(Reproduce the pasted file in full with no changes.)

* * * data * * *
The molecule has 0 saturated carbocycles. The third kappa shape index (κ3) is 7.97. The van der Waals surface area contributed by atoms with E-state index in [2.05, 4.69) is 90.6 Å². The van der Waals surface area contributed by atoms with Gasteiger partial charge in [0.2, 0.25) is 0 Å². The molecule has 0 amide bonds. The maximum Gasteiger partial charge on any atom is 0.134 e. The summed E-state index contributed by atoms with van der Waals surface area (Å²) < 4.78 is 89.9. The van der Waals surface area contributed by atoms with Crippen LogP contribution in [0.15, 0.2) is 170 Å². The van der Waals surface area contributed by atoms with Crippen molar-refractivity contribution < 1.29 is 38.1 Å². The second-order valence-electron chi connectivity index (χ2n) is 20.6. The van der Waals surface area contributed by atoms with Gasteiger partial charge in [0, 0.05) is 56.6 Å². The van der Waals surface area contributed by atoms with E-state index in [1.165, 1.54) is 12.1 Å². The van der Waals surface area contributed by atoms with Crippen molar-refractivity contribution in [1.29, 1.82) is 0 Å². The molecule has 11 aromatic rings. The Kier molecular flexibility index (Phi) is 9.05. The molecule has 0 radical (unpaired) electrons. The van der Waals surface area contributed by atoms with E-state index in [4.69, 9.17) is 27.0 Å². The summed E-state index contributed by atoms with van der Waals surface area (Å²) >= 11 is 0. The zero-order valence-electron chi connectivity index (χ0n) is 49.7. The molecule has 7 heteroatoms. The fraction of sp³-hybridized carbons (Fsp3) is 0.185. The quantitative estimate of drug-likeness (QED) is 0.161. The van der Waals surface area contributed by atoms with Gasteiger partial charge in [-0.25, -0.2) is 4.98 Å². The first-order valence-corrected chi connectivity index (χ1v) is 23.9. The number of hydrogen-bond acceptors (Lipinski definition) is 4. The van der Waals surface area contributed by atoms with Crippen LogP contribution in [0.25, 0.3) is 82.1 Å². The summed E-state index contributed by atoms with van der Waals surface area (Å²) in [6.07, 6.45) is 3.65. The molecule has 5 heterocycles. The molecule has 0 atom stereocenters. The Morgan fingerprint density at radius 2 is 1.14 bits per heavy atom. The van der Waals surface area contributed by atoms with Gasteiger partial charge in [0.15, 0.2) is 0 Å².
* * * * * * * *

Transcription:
The molecule has 0 saturated carbocycles. The third kappa shape index (κ3) is 7.97. The van der Waals surface area contributed by atoms with E-state index in [2.05, 4.69) is 90.6 Å². The van der Waals surface area contributed by atoms with Gasteiger partial charge in [0.2, 0.25) is 0 Å². The molecule has 0 amide bonds. The maximum Gasteiger partial charge on any atom is 0.134 e. The summed E-state index contributed by atoms with van der Waals surface area (Å²) < 4.78 is 89.9. The van der Waals surface area contributed by atoms with Crippen LogP contribution in [0.15, 0.2) is 170 Å². The van der Waals surface area contributed by atoms with Crippen molar-refractivity contribution < 1.29 is 38.1 Å². The second-order valence-electron chi connectivity index (χ2n) is 20.6. The van der Waals surface area contributed by atoms with Gasteiger partial charge in [0, 0.05) is 56.6 Å². The van der Waals surface area contributed by atoms with E-state index in [1.165, 1.54) is 12.1 Å². The van der Waals surface area contributed by atoms with Crippen molar-refractivity contribution in [1.29, 1.82) is 0 Å². The molecule has 11 aromatic rings. The Kier molecular flexibility index (Phi) is 9.05. The molecule has 0 radical (unpaired) electrons. The van der Waals surface area contributed by atoms with E-state index in [4.69, 9.17) is 27.0 Å². The summed E-state index contributed by atoms with van der Waals surface area (Å²) >= 11 is 0. The zero-order valence-electron chi connectivity index (χ0n) is 49.7. The molecule has 7 heteroatoms. The fraction of sp³-hybridized carbons (Fsp3) is 0.185. The quantitative estimate of drug-likeness (QED) is 0.161. The van der Waals surface area contributed by atoms with Gasteiger partial charge in [-0.25, -0.2) is 4.98 Å². The first-order valence-corrected chi connectivity index (χ1v) is 23.9. The number of hydrogen-bond acceptors (Lipinski definition) is 4. The van der Waals surface area contributed by atoms with Crippen LogP contribution in [0.25, 0.3) is 82.1 Å². The summed E-state index contributed by atoms with van der Waals surface area (Å²) in [6.07, 6.45) is 3.65. The molecule has 5 heterocycles. The molecule has 0 atom stereocenters. The Morgan fingerprint density at radius 2 is 1.14 bits per heavy atom. The van der Waals surface area contributed by atoms with Gasteiger partial charge in [0.15, 0.2) is 0 Å².